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Appli rewrite & Big Bang Release

Last post 03:45 pm May 17, 2014
by Ian Mitchell
5 replies
03:16 am May 16, 2014


In my company (large bank), we have some new projects which are good candidates for incremental release, but we also have some rewrite of old legacy junk.

In case of rewrite, what kind of pattern do you use to avoid Big Bang release after several quarters of work.


05:18 am May 16, 2014

Is the rewrite to be done from scratch, or is it a technical uplift of the existing legacy system? Also is there a legacy DB, the content or schema of which must be preserved?

07:49 am May 16, 2014

Well, all the options are there, but I think mainly about rewrite from scratch and with a new DB (we will use some ETL to convert the datas)

08:25 am May 16, 2014

Is it possible to rewrite components from scratch, and release them on a sprint by sprint basis? You'd need to discuss this with the PO to find out the business value of doing so, as well as finding out if it is architecturally possible. Standard GOF patterns such as bridge and adapter may be of use.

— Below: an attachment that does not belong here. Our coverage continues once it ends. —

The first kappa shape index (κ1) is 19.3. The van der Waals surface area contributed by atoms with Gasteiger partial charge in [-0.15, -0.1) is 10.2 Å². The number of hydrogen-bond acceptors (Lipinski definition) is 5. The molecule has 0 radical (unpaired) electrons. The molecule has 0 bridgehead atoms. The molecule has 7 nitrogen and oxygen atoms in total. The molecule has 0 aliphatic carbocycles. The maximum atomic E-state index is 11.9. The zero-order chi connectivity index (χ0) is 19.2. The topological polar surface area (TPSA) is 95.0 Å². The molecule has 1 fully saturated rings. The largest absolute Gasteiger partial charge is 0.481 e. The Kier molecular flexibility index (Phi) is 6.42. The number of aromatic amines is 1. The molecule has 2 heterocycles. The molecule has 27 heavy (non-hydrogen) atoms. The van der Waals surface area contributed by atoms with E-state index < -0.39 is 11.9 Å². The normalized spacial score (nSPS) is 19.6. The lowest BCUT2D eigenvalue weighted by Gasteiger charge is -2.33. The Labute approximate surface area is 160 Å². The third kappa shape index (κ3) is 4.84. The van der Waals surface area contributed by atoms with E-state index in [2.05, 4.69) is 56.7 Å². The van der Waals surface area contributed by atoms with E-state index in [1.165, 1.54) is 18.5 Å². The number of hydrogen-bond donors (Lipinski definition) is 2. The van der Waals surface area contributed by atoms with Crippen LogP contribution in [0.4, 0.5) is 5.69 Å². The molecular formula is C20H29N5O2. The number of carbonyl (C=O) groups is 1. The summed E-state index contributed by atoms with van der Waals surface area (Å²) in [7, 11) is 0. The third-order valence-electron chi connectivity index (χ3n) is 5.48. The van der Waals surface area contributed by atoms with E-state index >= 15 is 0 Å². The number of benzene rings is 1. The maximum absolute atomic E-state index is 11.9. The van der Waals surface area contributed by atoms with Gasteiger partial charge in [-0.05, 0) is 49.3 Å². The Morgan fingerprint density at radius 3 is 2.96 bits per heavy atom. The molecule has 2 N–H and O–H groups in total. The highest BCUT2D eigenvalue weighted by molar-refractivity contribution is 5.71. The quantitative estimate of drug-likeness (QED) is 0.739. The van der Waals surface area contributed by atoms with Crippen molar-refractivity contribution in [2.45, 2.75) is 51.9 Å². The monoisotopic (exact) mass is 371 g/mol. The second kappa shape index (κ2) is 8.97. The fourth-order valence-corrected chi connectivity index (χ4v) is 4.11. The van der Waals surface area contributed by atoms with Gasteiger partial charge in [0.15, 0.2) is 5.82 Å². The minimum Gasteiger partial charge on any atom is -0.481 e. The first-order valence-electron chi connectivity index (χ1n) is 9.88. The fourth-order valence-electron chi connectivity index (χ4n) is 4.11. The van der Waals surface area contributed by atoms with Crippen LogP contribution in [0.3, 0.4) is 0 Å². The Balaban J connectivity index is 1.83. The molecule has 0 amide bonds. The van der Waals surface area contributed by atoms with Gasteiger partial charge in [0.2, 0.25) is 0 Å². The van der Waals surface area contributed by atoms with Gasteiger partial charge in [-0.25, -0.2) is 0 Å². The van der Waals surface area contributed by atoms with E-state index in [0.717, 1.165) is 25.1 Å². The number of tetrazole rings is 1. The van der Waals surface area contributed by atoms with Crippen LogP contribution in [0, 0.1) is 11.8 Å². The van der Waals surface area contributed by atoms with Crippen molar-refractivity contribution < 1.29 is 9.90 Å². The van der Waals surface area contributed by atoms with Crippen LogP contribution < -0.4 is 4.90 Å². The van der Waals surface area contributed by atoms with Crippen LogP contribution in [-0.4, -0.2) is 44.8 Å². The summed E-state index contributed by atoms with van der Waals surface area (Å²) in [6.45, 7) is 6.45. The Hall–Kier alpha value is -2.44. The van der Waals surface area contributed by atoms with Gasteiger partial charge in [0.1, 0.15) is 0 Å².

06:23 am May 17, 2014

Is it possible to rewrite components from scratch, and release them on a sprint by sprint basis?

Well, it is actually my question ;-)
Sorry for not being clear enough. When I asked for patterns, I didn't have design-pattern in mind but instead organization -pattern or project-pattern.

The business value will be hard to define, but in term of risk-reduction and knowledge acquisition, the sprint by sprint releases are very useful.
I wonder how when can avoid big-bang production release. For instance, we can release in pre-production sprint by sprint, but is there a better solution ?

03:45 pm May 17, 2014

The distinction between production and pre-production environments doesn't have to be black-and-white. It may be possible to target early adopters for certain increments, or a similarly narrowed audience.

This is a Lean Startup technique which allows delivery risk to be sandboxed, while still permitting a degree of feedback and some measure of control over the accumulation of technical debt.